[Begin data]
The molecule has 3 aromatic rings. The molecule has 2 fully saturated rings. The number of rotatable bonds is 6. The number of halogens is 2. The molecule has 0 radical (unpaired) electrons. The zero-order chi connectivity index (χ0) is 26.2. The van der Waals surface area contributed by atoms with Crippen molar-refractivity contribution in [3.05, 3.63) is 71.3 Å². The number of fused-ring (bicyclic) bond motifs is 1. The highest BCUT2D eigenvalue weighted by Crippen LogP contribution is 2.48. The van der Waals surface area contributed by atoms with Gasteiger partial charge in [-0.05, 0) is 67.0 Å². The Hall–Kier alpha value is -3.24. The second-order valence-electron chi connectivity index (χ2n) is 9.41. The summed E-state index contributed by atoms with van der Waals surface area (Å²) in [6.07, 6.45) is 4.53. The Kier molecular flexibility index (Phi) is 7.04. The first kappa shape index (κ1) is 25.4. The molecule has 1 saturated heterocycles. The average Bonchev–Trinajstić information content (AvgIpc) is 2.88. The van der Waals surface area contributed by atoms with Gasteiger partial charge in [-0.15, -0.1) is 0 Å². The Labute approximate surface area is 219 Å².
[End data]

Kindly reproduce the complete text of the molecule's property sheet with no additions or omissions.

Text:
The molecule has 3 aromatic rings. The molecule has 2 fully saturated rings. The number of rotatable bonds is 6. The number of halogens is 2. The molecule has 0 radical (unpaired) electrons. The zero-order chi connectivity index (χ0) is 26.2. The van der Waals surface area contributed by atoms with Crippen molar-refractivity contribution in [3.05, 3.63) is 71.3 Å². The number of fused-ring (bicyclic) bond motifs is 1. The highest BCUT2D eigenvalue weighted by Crippen LogP contribution is 2.48. The van der Waals surface area contributed by atoms with Gasteiger partial charge in [-0.05, 0) is 67.0 Å². The Hall–Kier alpha value is -3.24. The second-order valence-electron chi connectivity index (χ2n) is 9.41. The summed E-state index contributed by atoms with van der Waals surface area (Å²) in [6.07, 6.45) is 4.53. The Kier molecular flexibility index (Phi) is 7.04. The first kappa shape index (κ1) is 25.4. The molecule has 1 saturated heterocycles. The average Bonchev–Trinajstić information content (AvgIpc) is 2.88. The van der Waals surface area contributed by atoms with Gasteiger partial charge in [-0.15, -0.1) is 0 Å². The Labute approximate surface area is 219 Å².